BECOMING DR. BLACKWELL
Who hasn’t heard of Elizabeth Blackwell, or at least benefited from her legacy? In a time when sanitation wasn’t a priority, patients screamed in pain during operations, and women just weren’t supposed to practice medicine, she was the first woman in modern history to become a doctor. Courageously, she became what she set out to be, and went on to open an infirmary and a medical college for women, even inspiring her own sister to become a physician like her! Of course, though, it was much harder than just earning a medical degree.
Elizabeth Blackwell was born on February 3, 1821, in England. Her father believed in educating girls just as well as boys — a very liberal view at the time — and he made sure all his children received quality education. When Blackwell was eleven years old, her father became fascinated with the idea of starting a new life in the United States, and he moved his large family to New York.
Blackwell’s older sisters were often ill, and she was forced to nurse them when they were. One might consider, then, that this ultimately led her to become a doctor. But no! The thought of becoming a doctor had not yet crossed her mind. In fact, Blackwell had a strong aversion to any form of disease.
As a teenager, Blackwell became a teacher, working at it despite her disliking it. She faithfully attended anti-slavery meetings and restlessly searched for a career to match her determined self. Yet she didn’t even give medicine a thought until she was in her twenties, during a visit to her friend Mary Donaldson, who was dying of cancer. Donaldson told Blackwell that she would have suffered less if she were being treated by a woman. Then she asked Blackwell to consider becoming a doctor.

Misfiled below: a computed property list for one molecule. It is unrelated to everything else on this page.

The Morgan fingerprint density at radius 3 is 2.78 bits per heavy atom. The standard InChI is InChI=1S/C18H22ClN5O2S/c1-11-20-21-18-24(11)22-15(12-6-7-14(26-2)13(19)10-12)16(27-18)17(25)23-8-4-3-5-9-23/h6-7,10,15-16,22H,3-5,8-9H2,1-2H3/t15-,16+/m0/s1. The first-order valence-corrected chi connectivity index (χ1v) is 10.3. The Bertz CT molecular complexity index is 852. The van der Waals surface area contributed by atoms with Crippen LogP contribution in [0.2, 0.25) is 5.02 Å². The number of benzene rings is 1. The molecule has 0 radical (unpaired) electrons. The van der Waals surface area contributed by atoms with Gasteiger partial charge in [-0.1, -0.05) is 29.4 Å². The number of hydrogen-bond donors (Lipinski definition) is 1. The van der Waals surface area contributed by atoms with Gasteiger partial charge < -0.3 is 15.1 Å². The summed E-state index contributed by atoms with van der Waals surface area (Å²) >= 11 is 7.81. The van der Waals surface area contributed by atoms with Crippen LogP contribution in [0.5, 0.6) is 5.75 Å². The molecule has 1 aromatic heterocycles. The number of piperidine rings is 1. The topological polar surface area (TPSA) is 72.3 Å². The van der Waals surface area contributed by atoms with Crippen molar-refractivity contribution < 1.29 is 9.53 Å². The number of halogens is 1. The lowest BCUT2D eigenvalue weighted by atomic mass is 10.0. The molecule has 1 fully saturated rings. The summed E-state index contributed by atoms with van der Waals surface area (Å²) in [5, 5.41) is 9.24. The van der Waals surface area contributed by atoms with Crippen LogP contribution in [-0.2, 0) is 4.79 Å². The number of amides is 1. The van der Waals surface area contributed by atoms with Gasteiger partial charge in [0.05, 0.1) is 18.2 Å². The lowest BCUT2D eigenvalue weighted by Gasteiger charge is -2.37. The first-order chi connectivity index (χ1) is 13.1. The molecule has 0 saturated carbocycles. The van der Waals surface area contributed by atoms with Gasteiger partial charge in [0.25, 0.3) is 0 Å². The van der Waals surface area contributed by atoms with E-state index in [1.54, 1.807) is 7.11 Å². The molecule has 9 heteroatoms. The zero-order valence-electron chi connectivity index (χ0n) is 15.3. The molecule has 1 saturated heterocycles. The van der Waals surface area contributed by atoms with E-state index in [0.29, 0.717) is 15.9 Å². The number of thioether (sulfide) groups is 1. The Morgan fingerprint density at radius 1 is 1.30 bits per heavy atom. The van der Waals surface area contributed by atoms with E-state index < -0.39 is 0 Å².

Blackwell was horrified. A doctor! What woman had ever thought of becoming a doctor? Medicine was an occupation governed by men, and only men. Besides, she hated disease. Surely it would be impossible for her, as well as any other woman, to become a doctor!
Despite these complaints that troubled her mind, Blackwell agreed to think about it and eventually decided that she would try. She had at last found something to fit with her strong-willed personality.
Blackwell began her studies in medicine by staying at the homes of sympathetic doctors. She read through the medical books in their libraries, and performed her first dissection: a beetle. She applied to medical college after medical college, and was turned down every time. That is, until she applied to Geneva Medical College.
The staff at this college were troubled and confused. It didn’t make sense to accept a woman into their premises, yet the doctor who had sent them her recommendation letter was very respected. At last they decided to leave the decision in the hands of the one-hundred fifty medical students; if the vote wasn’t unanimous, Miss Blackwell would be rejected. It seemed like the perfect plan.
But the students found the situation hilarious. When they got together to vote, jeers went up from all the young men, and to the dismay of their professors, every last pupil voted in favor of Blackwell. When Blackwell set foot on the college, she noted how calm the students were. She did not know, however, how rowdy they had been before her arrival!